3. Don’t underestimate data volume growth

Virtually all big data veterans warn about unanticipated data volumes. Cerner, a company working at the intersection of health care and information technology, was no exception. Based in Kansas City, Cerner’s health information technology (HIT) solutions connect people and systems at more than 20,000 facilities worldwide.

Even though Cerner estimated quite substantial data volume growth at the time of the proof of concept in 2012, the growth has accelerated beyond Cerner’s wildest expectations.

“At the time we predicted a great deal of growth, and it certainly wasn’t linear,” says Dan Woicke, director of enterprise system management at Cerner. “Even so, we never would have predicted how fast we would grow. We’re probably at double or triple the data we expected.”

The moral: choose a database that can scale to meet unanticipated data volumes.

4. Don’t throw away any of your data

One mistake that many businesses make is not saving all of their data. They think once data gets old, it is stale and irrelevant. Or they can’t think of a specific use for a data point, and so they discard it. This is a serious error. Further down the road, that data might turn out to be essential for a key business decision.

“You never know what might come in handy,” says Etsy’s Bohn.

Today’s storage and database technologies make it quite inexpensive to store data for the long term. Why not save it all? Look for analytical databases that can scale to accommodate as much data as you generate. “As long as you have a secure way to lock data down, you should keep it,” says Bohn. You may later find there’s gold in it.”

5. Don’t lock yourself into rigid, engineered-system data warehouses

According to Bohn, one of the lessons he’s learned in his big data journey is this: your data is your star, and this drives your database purchasing decisions.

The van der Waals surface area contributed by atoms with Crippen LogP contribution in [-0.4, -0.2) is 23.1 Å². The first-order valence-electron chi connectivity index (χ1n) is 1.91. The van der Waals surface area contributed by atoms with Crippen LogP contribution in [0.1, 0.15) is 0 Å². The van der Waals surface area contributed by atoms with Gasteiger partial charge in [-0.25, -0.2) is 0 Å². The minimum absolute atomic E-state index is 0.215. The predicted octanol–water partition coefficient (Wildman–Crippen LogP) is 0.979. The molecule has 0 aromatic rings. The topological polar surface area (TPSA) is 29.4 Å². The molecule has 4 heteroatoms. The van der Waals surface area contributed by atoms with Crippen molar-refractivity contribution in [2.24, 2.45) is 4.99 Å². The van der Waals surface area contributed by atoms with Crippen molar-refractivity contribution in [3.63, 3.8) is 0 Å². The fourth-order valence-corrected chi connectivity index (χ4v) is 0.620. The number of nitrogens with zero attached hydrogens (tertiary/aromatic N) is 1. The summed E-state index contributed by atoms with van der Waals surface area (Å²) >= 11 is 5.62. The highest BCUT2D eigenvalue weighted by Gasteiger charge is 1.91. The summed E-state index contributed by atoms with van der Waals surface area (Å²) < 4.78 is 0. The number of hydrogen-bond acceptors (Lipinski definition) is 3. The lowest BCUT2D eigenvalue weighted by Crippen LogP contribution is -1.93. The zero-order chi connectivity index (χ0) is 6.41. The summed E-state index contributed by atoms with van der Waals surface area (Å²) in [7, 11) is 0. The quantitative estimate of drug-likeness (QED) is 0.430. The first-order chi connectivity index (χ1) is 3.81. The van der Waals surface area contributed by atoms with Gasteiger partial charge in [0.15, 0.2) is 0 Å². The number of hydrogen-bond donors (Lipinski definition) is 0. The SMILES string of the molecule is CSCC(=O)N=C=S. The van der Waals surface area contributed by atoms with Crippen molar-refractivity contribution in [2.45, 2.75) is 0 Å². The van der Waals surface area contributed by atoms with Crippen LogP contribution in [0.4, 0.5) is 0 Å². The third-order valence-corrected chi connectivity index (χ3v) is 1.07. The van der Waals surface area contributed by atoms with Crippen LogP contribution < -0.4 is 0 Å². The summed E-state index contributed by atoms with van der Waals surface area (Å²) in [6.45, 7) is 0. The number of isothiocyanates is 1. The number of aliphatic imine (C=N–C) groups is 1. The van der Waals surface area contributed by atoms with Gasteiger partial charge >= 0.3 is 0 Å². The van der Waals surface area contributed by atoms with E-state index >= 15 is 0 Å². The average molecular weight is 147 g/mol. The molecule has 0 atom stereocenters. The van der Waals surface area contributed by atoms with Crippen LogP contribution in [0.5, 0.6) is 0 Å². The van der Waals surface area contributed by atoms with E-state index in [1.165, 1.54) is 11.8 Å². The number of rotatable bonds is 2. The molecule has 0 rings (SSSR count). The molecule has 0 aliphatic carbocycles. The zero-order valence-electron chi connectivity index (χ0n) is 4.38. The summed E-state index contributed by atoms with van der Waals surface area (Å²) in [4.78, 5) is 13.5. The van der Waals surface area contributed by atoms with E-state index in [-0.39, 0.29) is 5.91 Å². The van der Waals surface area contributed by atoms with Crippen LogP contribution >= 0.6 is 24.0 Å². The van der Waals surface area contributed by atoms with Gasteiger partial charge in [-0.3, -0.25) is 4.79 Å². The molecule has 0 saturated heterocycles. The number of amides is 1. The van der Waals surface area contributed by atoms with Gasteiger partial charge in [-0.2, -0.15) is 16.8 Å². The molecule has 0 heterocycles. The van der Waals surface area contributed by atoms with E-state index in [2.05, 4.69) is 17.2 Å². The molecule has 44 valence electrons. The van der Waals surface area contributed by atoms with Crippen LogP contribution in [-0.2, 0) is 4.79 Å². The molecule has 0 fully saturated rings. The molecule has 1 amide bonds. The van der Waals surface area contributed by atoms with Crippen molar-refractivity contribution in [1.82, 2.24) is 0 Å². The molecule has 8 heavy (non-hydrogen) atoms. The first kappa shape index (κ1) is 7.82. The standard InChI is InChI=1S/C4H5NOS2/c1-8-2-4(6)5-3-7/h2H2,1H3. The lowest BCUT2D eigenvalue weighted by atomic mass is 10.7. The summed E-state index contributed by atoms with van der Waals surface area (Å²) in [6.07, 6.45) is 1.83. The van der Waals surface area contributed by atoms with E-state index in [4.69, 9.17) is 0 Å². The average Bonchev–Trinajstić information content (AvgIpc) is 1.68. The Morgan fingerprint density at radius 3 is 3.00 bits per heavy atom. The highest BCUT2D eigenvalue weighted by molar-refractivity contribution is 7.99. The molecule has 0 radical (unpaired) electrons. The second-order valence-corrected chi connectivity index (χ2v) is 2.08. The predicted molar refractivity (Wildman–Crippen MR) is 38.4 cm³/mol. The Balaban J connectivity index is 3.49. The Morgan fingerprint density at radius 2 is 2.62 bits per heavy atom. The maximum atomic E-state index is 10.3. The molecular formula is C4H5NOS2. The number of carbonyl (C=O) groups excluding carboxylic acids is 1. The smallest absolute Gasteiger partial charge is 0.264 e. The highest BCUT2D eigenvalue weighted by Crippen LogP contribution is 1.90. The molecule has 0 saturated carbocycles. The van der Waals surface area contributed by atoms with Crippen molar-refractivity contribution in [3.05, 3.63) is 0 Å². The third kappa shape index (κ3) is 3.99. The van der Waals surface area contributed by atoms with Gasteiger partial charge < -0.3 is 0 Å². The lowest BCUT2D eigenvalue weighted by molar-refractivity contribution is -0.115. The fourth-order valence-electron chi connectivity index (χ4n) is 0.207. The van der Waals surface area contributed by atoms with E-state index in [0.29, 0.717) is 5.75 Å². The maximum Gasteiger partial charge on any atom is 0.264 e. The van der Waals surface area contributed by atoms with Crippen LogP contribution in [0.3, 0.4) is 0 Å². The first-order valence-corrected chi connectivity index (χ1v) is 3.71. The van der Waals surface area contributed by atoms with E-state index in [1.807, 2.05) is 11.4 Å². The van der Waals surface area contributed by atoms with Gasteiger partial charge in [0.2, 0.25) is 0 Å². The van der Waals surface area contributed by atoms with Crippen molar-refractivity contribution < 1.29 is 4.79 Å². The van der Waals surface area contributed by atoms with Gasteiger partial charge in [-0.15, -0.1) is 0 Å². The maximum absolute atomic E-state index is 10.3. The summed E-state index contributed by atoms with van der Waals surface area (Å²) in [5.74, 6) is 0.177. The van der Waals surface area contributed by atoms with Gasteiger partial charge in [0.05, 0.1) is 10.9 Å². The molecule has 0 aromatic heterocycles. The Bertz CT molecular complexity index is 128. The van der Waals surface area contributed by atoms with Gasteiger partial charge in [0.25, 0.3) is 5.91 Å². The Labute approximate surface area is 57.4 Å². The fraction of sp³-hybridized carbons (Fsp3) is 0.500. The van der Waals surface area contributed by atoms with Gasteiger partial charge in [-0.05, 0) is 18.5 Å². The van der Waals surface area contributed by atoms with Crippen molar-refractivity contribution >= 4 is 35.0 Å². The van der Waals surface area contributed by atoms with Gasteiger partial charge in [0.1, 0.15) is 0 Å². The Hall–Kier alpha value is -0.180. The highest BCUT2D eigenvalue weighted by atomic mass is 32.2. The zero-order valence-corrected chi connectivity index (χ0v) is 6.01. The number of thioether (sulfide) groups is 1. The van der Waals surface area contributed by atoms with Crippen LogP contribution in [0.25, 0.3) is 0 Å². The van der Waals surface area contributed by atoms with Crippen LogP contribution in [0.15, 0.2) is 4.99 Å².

“Do you use the cloud or bare iron in a colocation facility?” asks Bohn. “This will matter, because to get data into the cloud you have to send it over the Internet—which will be not as fast as if your big data analytical system is located right next to your production system.”

Bohn adds, “It’s also important that you don’t go down any proprietary technological dead ends.” Bohn says to be careful of some of the newer technologies that may not stand the test of time. “It’s better to be on the leading than the bleeding edge,” says Bohn. For example, message queuing has become an important part of infrastructure for distributing data. Many such systems have been brought to market in the past decade, with a lot of hype and promises. More than a few companies made investments in those technologies, only to find that they didn’t perform as advertised.

“Companies that made those investments then found they had to extricate themselves—at considerable cost,” Bohn notes. Etsy is currently using Kafka as an event and data pipeline, and may soon use it for HPE Vertica data ingestion. “Kafka has been gaining a lot of traction, and we think it will also be around for a while. We like its model, and so far it has proven to be robust. Vertica has developed a good Kafka connector, and it may well become a major path for data to get into Vertica.”

This post is a collaboration between O’Reilly and HPE Vertica. See our statement of editorial independence.

Post topics: Big Data Tools and Pipelines